Another experiment on Shortening the dipole

In the Newsletter of May 2004, I described how the physical length of a half wave dipole could be reduced by loading the dipole with extra inductance, capacitance or both, either in discrete amounts or in a distributed fashion. I also described a successful shortened dipole which was only 69% of the length of, and which had a superior match to 50 ohm compared to that of a full half wave dipole. Although the dipole was shortened in overall length, it actually contained about 36% more wire than a half wavelength due to winding its wire into a widely spaced helix.

In thinking about the mechanism of obtaining the extra inductance in particular, I wondered how much inductance the loosely wound helix contributed over and above the extra length of wire involved. So I decided to experiment with a similar shortened dipole in which the wire of each arm was wound into a series of “hair-pins”, (which should be non inductive), rather than into a coil or helix. I had never met an antenna of this sort before, although claims have been made for various sorts of “fractal” antenna. To make a strict comparison with the “helical arms” antenna I should have done the experiment at the same wavelength, i.e. 6 metres but I had a second objective in mind, and decided to kill two birds with one stone. This second objective was to make a conveniently small 2 metre antenna for direction finding on some local interference. I felt I would be rather less conspicuous carrying a compact antenna rather than a full size 2 metre antenna down the street. I also decided to make this experimental antenna even more compact than the 6 metre one, (which was 69% of the half wavelength). I was fairly sure that all dimensions, including wavelength were completely scaleable between 6 and 2 metres.

Building neat arms of a dipole comprising half a dozen or more hair pins isn’t as easy as you might think. Any discrepancy in the length of the sides of one or more hair pins makes the antenna distinctly “banana shaped”, so I first built a wooden “bending rig”. The final shape and dimensions of my “meander line” antenna are shown in figure 1 below.

The wire used was 12 SWG, (107 thou’ diameter), enamelled copper so the arms were self supporting. The original antenna had a couple more hair pins on the end of each arm than are shown in the diagram. These were progressively trimmed off, a few mm at a time. At each overall length, the resonant frequency was measured with the feed points shorted, using a dip meter, and also the VSWR at 145 MHz. was noted using a short length of coax connected between the antenna and the SWR meter and transceiver. The results are shown in figure 2 below.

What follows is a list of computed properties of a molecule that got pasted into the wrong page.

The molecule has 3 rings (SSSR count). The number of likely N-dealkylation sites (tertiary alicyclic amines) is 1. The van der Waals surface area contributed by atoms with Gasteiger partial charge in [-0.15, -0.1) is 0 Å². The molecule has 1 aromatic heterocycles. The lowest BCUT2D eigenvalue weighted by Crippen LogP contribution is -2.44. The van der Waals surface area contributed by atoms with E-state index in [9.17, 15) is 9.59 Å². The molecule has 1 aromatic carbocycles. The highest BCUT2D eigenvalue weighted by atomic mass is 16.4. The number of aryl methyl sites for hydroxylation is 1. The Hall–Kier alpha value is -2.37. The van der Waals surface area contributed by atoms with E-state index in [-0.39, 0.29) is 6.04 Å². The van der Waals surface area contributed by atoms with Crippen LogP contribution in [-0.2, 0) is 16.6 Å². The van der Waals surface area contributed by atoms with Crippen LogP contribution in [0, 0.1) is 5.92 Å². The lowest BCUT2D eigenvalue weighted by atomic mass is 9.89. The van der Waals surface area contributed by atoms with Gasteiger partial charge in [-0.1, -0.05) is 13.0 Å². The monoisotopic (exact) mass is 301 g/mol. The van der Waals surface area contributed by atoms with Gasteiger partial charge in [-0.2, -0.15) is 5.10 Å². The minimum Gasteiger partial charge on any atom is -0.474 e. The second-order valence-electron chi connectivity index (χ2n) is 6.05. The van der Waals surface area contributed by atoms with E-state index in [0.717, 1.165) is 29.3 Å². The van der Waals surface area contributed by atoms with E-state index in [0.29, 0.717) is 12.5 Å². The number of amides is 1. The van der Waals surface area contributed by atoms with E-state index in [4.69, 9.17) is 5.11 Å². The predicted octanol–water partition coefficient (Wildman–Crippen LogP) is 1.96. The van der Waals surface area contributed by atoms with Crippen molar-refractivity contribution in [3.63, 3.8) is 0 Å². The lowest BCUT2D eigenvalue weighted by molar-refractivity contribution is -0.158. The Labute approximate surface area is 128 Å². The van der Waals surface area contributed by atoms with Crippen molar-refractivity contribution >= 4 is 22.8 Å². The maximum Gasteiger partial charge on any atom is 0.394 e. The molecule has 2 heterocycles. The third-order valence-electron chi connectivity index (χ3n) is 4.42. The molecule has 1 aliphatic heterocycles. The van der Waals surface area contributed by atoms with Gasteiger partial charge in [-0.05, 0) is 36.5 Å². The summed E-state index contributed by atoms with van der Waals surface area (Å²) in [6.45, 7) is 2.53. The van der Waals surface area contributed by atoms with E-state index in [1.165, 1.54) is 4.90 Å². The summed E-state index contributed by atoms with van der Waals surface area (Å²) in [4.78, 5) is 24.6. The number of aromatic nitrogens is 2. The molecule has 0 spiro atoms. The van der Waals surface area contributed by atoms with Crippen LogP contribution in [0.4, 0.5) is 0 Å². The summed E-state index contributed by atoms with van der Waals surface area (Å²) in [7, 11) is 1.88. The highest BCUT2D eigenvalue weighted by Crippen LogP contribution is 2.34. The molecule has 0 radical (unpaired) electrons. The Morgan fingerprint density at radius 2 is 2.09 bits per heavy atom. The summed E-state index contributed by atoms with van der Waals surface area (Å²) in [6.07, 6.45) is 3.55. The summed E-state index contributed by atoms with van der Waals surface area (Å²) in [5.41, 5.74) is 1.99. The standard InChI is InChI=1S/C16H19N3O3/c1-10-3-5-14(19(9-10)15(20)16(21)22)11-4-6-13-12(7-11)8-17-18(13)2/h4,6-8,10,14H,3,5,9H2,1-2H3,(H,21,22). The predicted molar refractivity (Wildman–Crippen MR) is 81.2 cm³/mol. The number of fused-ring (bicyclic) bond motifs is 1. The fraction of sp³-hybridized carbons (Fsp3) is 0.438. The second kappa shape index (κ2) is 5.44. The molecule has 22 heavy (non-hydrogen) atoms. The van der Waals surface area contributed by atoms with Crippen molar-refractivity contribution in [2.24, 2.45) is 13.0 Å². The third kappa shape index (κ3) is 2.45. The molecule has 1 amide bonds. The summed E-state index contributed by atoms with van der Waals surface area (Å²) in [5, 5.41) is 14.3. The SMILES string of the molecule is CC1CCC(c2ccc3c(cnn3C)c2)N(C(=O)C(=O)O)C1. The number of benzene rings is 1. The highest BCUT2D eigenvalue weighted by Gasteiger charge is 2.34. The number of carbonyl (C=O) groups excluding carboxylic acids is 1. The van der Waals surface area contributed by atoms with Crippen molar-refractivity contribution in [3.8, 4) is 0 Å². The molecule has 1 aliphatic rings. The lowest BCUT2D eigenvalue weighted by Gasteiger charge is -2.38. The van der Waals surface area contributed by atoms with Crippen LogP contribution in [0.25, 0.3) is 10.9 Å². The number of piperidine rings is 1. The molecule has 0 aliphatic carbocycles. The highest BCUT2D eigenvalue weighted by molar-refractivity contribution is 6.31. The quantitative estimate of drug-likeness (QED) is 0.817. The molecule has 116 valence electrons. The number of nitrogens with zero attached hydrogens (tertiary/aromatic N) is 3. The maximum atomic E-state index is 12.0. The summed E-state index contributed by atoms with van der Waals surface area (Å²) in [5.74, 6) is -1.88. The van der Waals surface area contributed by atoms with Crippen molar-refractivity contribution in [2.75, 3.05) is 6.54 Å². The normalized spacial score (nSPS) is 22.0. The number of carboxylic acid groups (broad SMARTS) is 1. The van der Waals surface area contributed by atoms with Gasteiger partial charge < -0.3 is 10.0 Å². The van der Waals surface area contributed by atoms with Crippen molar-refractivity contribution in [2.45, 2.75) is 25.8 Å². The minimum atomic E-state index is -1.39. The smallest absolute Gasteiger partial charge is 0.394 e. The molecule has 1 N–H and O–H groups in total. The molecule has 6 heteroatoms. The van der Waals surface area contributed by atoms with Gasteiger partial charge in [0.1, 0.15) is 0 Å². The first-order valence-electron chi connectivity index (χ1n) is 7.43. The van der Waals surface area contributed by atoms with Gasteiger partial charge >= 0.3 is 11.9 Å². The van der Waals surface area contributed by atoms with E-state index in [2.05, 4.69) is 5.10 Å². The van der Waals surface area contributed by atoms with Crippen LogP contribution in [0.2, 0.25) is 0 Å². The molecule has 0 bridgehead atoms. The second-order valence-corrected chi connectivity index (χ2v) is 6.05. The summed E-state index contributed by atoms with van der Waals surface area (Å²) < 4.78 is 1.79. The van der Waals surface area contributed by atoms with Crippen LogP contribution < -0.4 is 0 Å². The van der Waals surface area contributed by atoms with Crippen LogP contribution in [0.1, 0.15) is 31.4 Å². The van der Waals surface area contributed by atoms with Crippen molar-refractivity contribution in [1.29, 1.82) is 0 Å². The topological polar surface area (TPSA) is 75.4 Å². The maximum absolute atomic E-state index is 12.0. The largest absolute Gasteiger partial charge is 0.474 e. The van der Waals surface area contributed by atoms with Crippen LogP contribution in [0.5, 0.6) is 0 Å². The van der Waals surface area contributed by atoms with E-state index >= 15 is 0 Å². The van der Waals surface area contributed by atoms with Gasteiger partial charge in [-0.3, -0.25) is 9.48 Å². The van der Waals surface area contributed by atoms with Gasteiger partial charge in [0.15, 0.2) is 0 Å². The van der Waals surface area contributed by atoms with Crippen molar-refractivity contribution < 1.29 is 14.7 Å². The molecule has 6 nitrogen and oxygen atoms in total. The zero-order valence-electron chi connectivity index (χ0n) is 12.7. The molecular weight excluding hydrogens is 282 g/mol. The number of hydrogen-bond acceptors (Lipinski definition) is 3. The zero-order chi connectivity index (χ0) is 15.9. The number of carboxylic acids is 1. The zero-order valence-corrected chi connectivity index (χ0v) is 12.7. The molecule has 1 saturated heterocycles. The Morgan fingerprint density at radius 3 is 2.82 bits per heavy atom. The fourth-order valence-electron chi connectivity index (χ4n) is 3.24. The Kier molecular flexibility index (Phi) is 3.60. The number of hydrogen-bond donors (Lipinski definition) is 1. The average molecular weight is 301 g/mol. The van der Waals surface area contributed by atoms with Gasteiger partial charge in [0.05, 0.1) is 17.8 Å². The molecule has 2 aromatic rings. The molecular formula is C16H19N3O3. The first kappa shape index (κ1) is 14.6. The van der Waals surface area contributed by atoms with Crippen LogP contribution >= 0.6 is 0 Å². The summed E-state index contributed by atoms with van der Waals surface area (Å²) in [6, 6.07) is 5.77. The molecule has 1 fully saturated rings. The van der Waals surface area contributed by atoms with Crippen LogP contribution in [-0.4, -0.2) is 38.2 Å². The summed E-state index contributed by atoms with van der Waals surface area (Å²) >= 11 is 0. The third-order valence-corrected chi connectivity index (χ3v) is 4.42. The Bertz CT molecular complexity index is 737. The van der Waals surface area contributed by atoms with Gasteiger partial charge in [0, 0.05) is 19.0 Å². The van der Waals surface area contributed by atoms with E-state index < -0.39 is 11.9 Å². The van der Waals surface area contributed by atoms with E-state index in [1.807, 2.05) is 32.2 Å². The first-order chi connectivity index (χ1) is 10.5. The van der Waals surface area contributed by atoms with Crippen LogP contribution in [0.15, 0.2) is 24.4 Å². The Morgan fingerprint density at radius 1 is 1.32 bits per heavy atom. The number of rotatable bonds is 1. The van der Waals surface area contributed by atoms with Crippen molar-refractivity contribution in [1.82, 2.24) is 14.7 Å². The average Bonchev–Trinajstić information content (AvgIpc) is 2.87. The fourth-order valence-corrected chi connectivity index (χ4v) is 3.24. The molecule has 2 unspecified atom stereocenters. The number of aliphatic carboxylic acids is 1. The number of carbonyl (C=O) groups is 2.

When resonant at 145 MHz., the overall length was 63 cm, compared with the normal length of a 2 m half wave dipole of 99.3 cm, i.e. a contraction to 63%. The total length of wire required in each wing was 67 cm giving a total of 134 cm, i.e. 35% more wire than a half wavelength due to winding the wire into a meander.

At resonance the VSWR was 2.5, rather worse than for the 6 metre case, but this was to be expected due to the higher contraction. Clearly some matching device would be needed if this antenna were to be required for transmission. Although the 6 metre and 2 metre cases are not strictly comparable, the similarity between the proportion of extra wire length required to achieve resonance in the two cases, (36% for the 6m case and 35% for the 2m case) implies that the inductive coupling between the turns of the widely spaced helix is negligible

In conclusion, I would say that the two experiments, (6 m and 2 m shortened dipoles), formed a most interesting project. It showed that a worthwhile reduction in the size of a dipole, (and presumably also of a reflector and directors if needed to make a beam aerial, though I haven’t tried this), can easily be achieved with a little coiling or snaking and snipping of the wire. At the same time the reduction of the aerial’s radiation resistance can greatly improve its match to 50 ohm coaxial cable.

John, G0NVZ


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